I keep flashing on this quote from Thoreau’s The Maine Woods and then on this painting by Egon Schiele, and marveling over the splendid catastrophe that is human intimacy. I think it is because I bought wild mushrooms today at the greenmarket, and as I sautéed them with sherry and olive oil and shallots and thyme, I was struck by their great mystery. What hyperobjects fungi are, even in containment. And I thought of how everything wonderful and terrible about sex–that loud secret, that subcutaneous clamor–can only be viewed through this lens as well. I considered all this, and I considered the mystery of the bodies that I crave, and then I folded the mushrooms into a pretty risotto and poured myself a glass of wine. Middle age answers few questions but grants us the dignity of detachment. Sometimes.
Whatever is not brought to consciousness comes to us as fate. –Carl Jung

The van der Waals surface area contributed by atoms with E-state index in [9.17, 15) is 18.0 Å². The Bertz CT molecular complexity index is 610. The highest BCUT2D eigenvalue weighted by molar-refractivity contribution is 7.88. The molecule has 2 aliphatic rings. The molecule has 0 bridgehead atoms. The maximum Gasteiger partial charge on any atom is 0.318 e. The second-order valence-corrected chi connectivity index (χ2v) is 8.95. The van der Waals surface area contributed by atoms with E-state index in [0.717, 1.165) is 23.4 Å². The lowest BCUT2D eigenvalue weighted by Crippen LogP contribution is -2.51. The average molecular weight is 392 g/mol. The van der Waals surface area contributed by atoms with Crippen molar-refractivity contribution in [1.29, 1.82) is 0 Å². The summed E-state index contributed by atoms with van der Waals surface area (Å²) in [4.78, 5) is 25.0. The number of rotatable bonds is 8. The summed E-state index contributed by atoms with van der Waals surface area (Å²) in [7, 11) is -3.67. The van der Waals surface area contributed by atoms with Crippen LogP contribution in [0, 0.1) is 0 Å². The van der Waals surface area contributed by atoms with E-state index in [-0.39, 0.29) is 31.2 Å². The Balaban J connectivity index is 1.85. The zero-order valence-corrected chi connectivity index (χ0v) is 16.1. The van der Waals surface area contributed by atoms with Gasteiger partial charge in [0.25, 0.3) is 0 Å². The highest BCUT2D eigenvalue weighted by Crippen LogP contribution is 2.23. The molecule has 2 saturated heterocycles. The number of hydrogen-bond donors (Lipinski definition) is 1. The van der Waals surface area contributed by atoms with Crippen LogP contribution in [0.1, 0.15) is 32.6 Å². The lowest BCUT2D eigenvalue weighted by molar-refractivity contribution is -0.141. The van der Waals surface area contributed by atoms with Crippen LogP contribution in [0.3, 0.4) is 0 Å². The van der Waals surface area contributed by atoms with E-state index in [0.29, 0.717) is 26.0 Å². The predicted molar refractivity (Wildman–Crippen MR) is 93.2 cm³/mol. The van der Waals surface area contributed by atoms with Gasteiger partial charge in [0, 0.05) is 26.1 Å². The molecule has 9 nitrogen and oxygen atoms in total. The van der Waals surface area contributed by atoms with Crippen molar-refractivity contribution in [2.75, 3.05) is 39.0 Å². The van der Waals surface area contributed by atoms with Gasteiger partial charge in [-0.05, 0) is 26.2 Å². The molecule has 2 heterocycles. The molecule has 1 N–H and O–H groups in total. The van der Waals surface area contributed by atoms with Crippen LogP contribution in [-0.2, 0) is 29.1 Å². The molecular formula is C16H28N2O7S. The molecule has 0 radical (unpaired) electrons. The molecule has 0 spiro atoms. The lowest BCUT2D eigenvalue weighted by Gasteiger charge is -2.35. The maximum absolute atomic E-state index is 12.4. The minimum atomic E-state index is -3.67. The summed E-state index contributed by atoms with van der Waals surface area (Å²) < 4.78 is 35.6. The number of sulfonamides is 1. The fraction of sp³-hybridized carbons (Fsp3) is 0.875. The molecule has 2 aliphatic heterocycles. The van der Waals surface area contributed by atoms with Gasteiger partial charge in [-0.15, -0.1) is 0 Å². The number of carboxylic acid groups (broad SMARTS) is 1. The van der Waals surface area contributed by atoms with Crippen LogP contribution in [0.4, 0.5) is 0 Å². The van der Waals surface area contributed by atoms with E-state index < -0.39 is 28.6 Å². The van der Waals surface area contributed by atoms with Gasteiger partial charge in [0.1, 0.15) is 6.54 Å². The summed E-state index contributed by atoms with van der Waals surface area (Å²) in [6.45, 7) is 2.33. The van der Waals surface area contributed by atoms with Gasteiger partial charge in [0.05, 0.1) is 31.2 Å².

This is the quote that’s been on my consciousness–collective and otherwise– all week. Sometimes we have to listen; sometimes we have to act. It’s a balance that will assert itself even when we try to tip the scales in our favor. It’s a tarot card, a tipsy aside, a happy or unhappy catastrophe waiting in the wings. It’s a Jung quote, which in and of itself settles the score.
I woke with this painting by Egon Schiele in my mind’s eye, and as the morning has progressed I keep flashing on it. I’m not sure why, except that in this image lurks the conscious vulnerability that I need in order to move forward in every area of my life. This woman is subject. She is object. She is cagy. She is direct. She is erotic. She is uninviting. She is masculine. She is feminine. She is strong. She is susceptible. She is ugly. She is beautiful. She is tired. And she is engaged. January 2016 is turning out to be a bracingly interstitial month, one that calls for patron saints who aren’t pure so much as they are powerful. This violet-and-crimson-tipped sour puss just about fits the bill.